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Colour Mixing

Discussion in 'Reviews , Video Reviews and Open Book' started by Patrick Kirk, May 21, 2004.

  1. Patrick Kirk New Member

    Gotta agree...Bob Knee told me about this book and he swears by it...
    Excellent reference for taking the next step in our art...
    All the best

  2. slaj Well-Known Member

    Geoff , is there a link maybe I can order it online.

    Stephen Mallia
  3. socko47 Active Member

  4. amherbert Member


    One of the courses I teach is on color perception. I can look around my course materials, and there's probably a pdf I can post that would be of some use for color mixing.

    One invaluable item to help with color mixing is to have a color wheel. You may already know that, but just in case...

  5. amherbert Member

    Hi Geoff

    I'm curious about this 'different' color wheel. Do they use a series of color wheels? Or do they add something to account for saturation and brightness as well as hue?

    It sounds like the main point is to know the pigments making up your paint, so you don't use something from the wrong part of the color spectrum. It's rather radical to say the traditional color wheel is of dubious value given the fact it's useful for so many purposes...

  6. amherbert Member

    Thanks Geoff

    So it's a color wheel built for common paint pigments. Cool.
    I'll have to order that book for my course, then bring it home and test it on my figures!! ;) :lol:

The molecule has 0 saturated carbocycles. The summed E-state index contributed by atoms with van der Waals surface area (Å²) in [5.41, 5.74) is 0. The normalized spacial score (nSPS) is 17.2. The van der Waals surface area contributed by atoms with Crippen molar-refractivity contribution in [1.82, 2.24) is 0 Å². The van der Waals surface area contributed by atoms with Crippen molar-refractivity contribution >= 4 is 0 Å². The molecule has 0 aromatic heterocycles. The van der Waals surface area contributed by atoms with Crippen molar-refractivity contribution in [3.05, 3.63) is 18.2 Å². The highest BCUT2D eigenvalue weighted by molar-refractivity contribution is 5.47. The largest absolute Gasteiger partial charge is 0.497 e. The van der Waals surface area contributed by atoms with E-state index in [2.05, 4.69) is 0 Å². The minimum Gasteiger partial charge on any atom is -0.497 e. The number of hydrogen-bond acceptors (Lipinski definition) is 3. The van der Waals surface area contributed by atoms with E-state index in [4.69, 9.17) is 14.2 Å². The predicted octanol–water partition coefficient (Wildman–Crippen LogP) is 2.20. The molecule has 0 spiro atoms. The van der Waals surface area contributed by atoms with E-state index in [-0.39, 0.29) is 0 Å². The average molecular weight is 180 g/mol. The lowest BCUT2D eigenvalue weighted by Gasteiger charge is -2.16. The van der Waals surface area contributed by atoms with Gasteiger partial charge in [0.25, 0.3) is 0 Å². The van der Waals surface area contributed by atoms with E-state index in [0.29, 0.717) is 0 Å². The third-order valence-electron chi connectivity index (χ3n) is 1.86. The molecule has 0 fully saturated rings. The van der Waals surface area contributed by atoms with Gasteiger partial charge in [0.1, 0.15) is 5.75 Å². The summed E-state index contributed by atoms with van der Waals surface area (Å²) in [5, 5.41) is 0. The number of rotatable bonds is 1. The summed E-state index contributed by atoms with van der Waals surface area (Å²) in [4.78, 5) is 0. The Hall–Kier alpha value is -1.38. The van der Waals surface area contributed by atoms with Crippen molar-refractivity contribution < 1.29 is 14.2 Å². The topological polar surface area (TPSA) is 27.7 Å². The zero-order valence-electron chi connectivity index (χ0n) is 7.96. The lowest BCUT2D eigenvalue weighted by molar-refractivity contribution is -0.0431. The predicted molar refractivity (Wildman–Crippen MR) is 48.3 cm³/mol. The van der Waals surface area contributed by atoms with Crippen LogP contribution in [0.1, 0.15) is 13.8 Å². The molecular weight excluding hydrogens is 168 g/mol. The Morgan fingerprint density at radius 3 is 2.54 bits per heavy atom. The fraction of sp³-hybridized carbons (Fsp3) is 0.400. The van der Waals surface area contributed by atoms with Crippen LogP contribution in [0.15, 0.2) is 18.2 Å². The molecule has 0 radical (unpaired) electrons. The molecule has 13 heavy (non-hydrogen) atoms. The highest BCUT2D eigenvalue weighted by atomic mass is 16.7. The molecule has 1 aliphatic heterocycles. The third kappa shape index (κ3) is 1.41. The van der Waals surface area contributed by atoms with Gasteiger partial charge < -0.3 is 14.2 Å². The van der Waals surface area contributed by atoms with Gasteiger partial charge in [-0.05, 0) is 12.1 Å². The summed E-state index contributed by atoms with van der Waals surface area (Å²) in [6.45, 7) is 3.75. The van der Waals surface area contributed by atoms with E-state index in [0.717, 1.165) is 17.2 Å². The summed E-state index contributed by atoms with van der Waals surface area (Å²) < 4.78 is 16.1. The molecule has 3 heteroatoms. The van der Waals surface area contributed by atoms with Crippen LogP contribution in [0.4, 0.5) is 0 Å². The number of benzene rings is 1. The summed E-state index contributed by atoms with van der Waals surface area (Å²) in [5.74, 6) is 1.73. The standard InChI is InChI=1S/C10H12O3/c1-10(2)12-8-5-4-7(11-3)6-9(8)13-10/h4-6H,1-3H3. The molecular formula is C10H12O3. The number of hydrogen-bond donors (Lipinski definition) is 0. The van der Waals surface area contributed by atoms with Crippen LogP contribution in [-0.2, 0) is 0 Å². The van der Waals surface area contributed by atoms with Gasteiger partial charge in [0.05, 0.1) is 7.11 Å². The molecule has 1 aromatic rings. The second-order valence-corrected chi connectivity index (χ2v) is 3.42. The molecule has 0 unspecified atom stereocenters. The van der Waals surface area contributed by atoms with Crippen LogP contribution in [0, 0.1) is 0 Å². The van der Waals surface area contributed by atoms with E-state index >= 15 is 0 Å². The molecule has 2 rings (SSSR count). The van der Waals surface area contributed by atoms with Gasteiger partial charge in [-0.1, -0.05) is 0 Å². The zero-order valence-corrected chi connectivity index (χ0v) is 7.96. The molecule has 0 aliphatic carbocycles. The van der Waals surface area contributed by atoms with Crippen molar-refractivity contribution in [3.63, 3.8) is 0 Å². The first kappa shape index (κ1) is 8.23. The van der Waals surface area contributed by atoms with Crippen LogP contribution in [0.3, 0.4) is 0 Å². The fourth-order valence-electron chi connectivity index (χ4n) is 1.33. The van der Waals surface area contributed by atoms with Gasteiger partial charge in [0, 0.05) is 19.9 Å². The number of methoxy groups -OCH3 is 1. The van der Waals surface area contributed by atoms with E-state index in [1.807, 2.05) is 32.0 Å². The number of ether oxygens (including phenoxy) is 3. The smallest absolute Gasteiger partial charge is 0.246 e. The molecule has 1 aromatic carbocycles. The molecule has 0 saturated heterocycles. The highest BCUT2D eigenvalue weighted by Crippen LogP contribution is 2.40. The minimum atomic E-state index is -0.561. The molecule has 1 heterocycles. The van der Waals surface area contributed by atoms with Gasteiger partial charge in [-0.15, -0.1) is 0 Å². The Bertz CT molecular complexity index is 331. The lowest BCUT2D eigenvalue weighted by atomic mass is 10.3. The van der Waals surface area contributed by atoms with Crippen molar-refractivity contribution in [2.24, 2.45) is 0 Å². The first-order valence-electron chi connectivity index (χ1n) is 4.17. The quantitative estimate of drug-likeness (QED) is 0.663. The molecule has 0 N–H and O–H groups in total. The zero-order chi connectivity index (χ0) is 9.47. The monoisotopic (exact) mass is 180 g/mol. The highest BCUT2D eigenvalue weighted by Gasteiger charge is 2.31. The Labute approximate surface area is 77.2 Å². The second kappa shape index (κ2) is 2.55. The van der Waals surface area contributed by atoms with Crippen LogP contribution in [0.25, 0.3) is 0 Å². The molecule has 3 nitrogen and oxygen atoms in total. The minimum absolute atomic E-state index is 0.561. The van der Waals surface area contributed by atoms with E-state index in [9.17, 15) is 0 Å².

7. Einion Well-Known Member

    The core benefit of Wilcox's book is in the idea of colour bias and its influence on mixing outcome – put simply for those unfamiliar with the idea, if two colours lean away from what you're looking to mix the resulting colour will be dull, if they both lean towards the colour you're aiming for the result will be 'brighter' (more saturated).

    His explanations of the underlying science are flawed though and he doesn't take into account the full spectrum of available colour (cyan and magenta aren't covered) which is vital to correctly opposing one colour with another. However the good news is that this isn't that vital as there is no one perfect complement for most tube colours since paint mixing does not follow linear rules, the relationships between mixing complements are very irregular.

    At some point I'll get around to writing a new article on complementary colour theory and its practical application that should be much more accurate and comprehensive than my previous one. For anyone interested you can find it here if you haven't seen it already on Armorama or previously on HMF.


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